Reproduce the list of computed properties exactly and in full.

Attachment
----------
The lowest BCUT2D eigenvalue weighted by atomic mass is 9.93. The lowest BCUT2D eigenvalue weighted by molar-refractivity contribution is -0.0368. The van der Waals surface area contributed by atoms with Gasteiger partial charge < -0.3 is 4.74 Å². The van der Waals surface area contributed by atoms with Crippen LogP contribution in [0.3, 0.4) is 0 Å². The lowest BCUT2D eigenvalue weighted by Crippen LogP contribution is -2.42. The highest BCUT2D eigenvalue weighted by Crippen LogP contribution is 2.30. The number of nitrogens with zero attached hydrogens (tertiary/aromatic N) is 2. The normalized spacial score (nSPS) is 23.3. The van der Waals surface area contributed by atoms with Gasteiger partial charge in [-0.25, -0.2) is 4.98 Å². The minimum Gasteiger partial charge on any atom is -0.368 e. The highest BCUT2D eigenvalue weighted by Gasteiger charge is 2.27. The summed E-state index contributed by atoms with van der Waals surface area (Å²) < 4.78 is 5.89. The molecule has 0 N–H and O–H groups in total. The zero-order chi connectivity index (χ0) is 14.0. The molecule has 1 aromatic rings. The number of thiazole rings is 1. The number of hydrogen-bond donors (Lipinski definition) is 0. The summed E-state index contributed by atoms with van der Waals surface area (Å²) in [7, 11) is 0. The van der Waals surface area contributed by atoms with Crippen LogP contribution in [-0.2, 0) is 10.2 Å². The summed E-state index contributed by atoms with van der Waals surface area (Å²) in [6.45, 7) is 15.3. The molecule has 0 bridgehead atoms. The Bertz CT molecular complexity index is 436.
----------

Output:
The lowest BCUT2D eigenvalue weighted by atomic mass is 9.93. The lowest BCUT2D eigenvalue weighted by molar-refractivity contribution is -0.0368. The van der Waals surface area contributed by atoms with Gasteiger partial charge < -0.3 is 4.74 Å². The van der Waals surface area contributed by atoms with Crippen LogP contribution in [0.3, 0.4) is 0 Å². The lowest BCUT2D eigenvalue weighted by Crippen LogP contribution is -2.42. The highest BCUT2D eigenvalue weighted by Crippen LogP contribution is 2.30. The number of nitrogens with zero attached hydrogens (tertiary/aromatic N) is 2. The normalized spacial score (nSPS) is 23.3. The van der Waals surface area contributed by atoms with Gasteiger partial charge in [-0.25, -0.2) is 4.98 Å². The minimum Gasteiger partial charge on any atom is -0.368 e. The highest BCUT2D eigenvalue weighted by Gasteiger charge is 2.27. The summed E-state index contributed by atoms with van der Waals surface area (Å²) < 4.78 is 5.89. The molecule has 0 N–H and O–H groups in total. The zero-order chi connectivity index (χ0) is 14.0. The molecule has 1 aromatic rings. The number of thiazole rings is 1. The number of hydrogen-bond donors (Lipinski definition) is 0. The summed E-state index contributed by atoms with van der Waals surface area (Å²) in [7, 11) is 0. The van der Waals surface area contributed by atoms with Crippen LogP contribution in [-0.2, 0) is 10.2 Å². The summed E-state index contributed by atoms with van der Waals surface area (Å²) in [6.45, 7) is 15.3. The molecule has 0 bridgehead atoms. The Bertz CT molecular complexity index is 436.